Pulmonary contusion

internal bruise of the lungs

A pulmonary contusion (or lung contusion) is a contusion (bruise) of the lung, caused by chest trauma. The bruise harms the capillaries, and then blood and other liquids collect in the lungs. These extra liquids prevent with gas exchange. Without gas exchange, oxygen levels drop (hypoxia). If the lung is cut, then the injury is instead a pulmonary laceration and has different symptoms.

A lung contusion is usually caused by blunt trauma. Explosion injuries or a shock wave from a penetrating trauma may also cause this injury.

Doctors began studying this injury after explosives hurt soldiers in World Wars I and II. In the 1960s when cars became popular people began to get this kind of injury from car accidents. 

Classification Edit

The alveoli

Lung contusion and laceration are injuries to the lung. In contusion, the structure of the lung does not change. In laceration, the pieces of lung may be moved.[1][2] When blood fills lacerations, the injury is called pulmonary hematoma.[3] The difference between a contusion and a hematoma is that in a contusion, the alveoli (tiny air-filled sacs that give oxygen) will bleed, but a hematoma is a blood clot.[4]

If the pleural cavity (the space outside the lung) accumulates blood (hemothorax) or air (pneumothorax) or both (hemopneumothorax) then this is called a collapsed lung. These conditions do not always damage the lung but they might, or they might be the result of damage. Injuries to the chest wall are also distinct from but may happen with lung injuries. Chest wall injuries include rib fractures and flail chest. In flail chest multiple ribs are broken move independently of the rib cage.

Causes Edit

Motor vehicle accidents are the most common cause of pulmonary contusion.

Pulmonary contusion is the most common injury found in blunt chest trauma,[5] occurring in 25–35% of cases.[6] It is usually caused by a collision while moving quickly.[7] About 70% of cases result from motor vehicle collisions,[8] most often when the chest strikes the inside of the car.[9] Falls,[8] assaults,[10] and sports injuries are other causes.[11] Pulmonary contusion can also be caused by explosions. The organs most harmed by blast injuries are those that hold gas, such as the lungs.[12] Blast lung is severe pulmonary contusion, bleeding, or edema with damage to alveoli and blood vessels, or a combination of these.[13] This is the usual cause of death among people who initially survive an explosion.[14] Unlike other causes of injury in which pulmonary contusion is often found with other injuries, explosions can cause pulmonary contusion without damage to the chest wall.[5]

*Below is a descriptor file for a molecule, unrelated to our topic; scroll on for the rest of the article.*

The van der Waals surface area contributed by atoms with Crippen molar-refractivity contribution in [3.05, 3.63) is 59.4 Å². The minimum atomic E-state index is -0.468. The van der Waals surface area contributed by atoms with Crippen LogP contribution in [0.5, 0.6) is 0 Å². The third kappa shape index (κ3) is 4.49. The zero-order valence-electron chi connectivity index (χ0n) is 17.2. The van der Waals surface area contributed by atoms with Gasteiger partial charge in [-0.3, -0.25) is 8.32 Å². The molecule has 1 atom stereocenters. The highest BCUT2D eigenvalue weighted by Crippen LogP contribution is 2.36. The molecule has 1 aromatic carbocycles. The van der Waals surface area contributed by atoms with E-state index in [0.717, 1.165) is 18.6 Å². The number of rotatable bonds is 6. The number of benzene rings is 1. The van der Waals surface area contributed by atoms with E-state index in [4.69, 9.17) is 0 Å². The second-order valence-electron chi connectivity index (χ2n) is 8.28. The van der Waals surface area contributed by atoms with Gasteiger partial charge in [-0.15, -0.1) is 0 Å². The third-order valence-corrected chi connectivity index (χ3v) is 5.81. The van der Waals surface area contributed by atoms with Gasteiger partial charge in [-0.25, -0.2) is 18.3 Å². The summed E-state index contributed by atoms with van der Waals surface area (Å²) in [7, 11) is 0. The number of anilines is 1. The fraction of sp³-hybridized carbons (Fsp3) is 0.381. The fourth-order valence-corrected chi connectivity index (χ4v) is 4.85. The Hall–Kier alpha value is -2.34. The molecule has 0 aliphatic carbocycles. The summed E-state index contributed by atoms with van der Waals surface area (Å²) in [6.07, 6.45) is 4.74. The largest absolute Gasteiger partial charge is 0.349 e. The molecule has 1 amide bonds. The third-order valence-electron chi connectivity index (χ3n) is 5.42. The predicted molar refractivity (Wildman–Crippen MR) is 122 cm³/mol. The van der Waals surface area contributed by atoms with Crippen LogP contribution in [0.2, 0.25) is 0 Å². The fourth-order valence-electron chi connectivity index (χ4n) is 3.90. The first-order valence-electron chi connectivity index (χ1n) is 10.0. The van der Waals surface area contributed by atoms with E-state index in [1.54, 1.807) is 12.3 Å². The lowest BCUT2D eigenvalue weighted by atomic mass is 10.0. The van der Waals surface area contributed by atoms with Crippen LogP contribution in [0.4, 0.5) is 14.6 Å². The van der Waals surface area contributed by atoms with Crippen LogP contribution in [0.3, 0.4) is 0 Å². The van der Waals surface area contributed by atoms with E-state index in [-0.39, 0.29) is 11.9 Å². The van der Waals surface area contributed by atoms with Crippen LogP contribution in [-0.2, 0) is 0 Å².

References Edit

  1. Collins J, Stern EJ (2007). Chest Radiology: The Essentials. Lippincott Williams & Wilkins. p. 120. ISBN 978-0-7817-6314-1.
  2. Wicky S, Wintermark M, Schnyder P, Capasso P, Denys A (2000). "Imaging of blunt chest trauma". European Radiology. 10 (10): 1524–1538. doi:10.1007/s003300000435. PMID 11044920. S2CID 22311233.{{cite journal}}: CS1 maint: multiple names: authors list (link)
  3. Stern EJ, White C (1999). Chest Radiology Companion. Hagerstown, MD: Lippincott Williams & Wilkins. pp. 103. ISBN 0-397-51732-7.
  4. Livingston DH, Hauser CJ (2003). "Trauma to the chest wall and lung". In Moore EE, Feliciano DV, Mattox KL (ed.). Trauma. Fifth Edition. McGraw-Hill Professional. pp. 525–528. ISBN 0-07-137069-2.{{cite book}}: CS1 maint: multiple names: editors list (link)
  5. 5.0 5.1 Simon, Bruce; Ebert, James; Bokhari, Faran; Capella, Jeannette; Emhoff, Timothy; Hayward, Thomas; Rodriguez, Aurelio; Smith, Lou; Eastern Association for the Surgery of Trauma (2012). "Management of pulmonary contusion and flail chest". Journal of Trauma and Acute Care Surgery. 73 (5): S351–S361. doi:10.1097/TA.0b013e31827019fd. PMID 23114493. S2CID 34574806.
  6. Moloney JT, Fowler SJ, Chang W (February 2008). "Anesthetic management of thoracic trauma". Current Opinion in Anesthesiology. 21 (1): 41–46. doi:10.1097/ACO.0b013e3282f2aadc. PMID 18195608. S2CID 39075971.{{cite journal}}: CS1 maint: multiple names: authors list (link)
  7. Yamamoto L, Schroeder C, Morley D, Beliveau C (2005). "Thoracic trauma: The deadly dozen". Critical Care Nursing Quarterly. 28 (1): 22–40. doi:10.1097/00002727-200501000-00004. PMID 15732422.{{cite journal}}: CS1 maint: multiple names: authors list (link)
  8. 8.0 8.1 Ullman EA, Donley LP, Brady WJ (2003). "Pulmonary trauma emergency department evaluation and management". Emergency Medicine Clinics of North America. 21 (2): 291–313. doi:10.1016/S0733-8627(03)00016-6. PMID 12793615.{{cite journal}}: CS1 maint: multiple names: authors list (link)
  9. Miller DL, Mansour KA (2007). "Blunt traumatic lung injuries". Thoracic Surgery Clinics. 17 (1): 57–61. doi:10.1016/j.thorsurg.2007.03.017. PMID 17650697.
  10. Haley K, Schenkel K (2003). "Thoracic trauma". In Thomas DO, Bernardo LM, Herman B (ed.). Core curriculum for pediatric emergency nursing. Sudbury, Mass: Jones and Bartlett Publishers. pp. 446. ISBN 0-7637-0176-9.{{cite book}}: CS1 maint: multiple names: editors list (link)
  11. France R (2003). "The chest and abdomen". Introduction to Sports Medicine and Athletic Training. Thomson Delmar Learning. pp. 506–507. ISBN 1-4018-1199-X.
  12. Cohn SM (1997). "Pulmonary contusion: Review of the clinical entity". Journal of Trauma. 42 (5): 973–979. doi:10.1097/00005373-199705000-00033. PMID 9191684.
  13. Sasser SM, Sattin RW, Hunt RC, Krohmer J (2006). "Blast lung injury". Prehospital Emergency Care. 10 (2): 165–72. doi:10.1080/10903120500540912. PMID 16531371. S2CID 2912045.{{cite journal}}: CS1 maint: multiple names: authors list (link)
  14. Born CT (2005). "Blast trauma: The fourth weapon of mass destruction" (PDF). Scandinavian Journal of Surgery. 94 (4): 279–285. doi:10.1177/145749690509400406. PMID 16425623. S2CID 44680290. Archived from the original (PDF) on 2009-02-25. Retrieved 2015-08-10.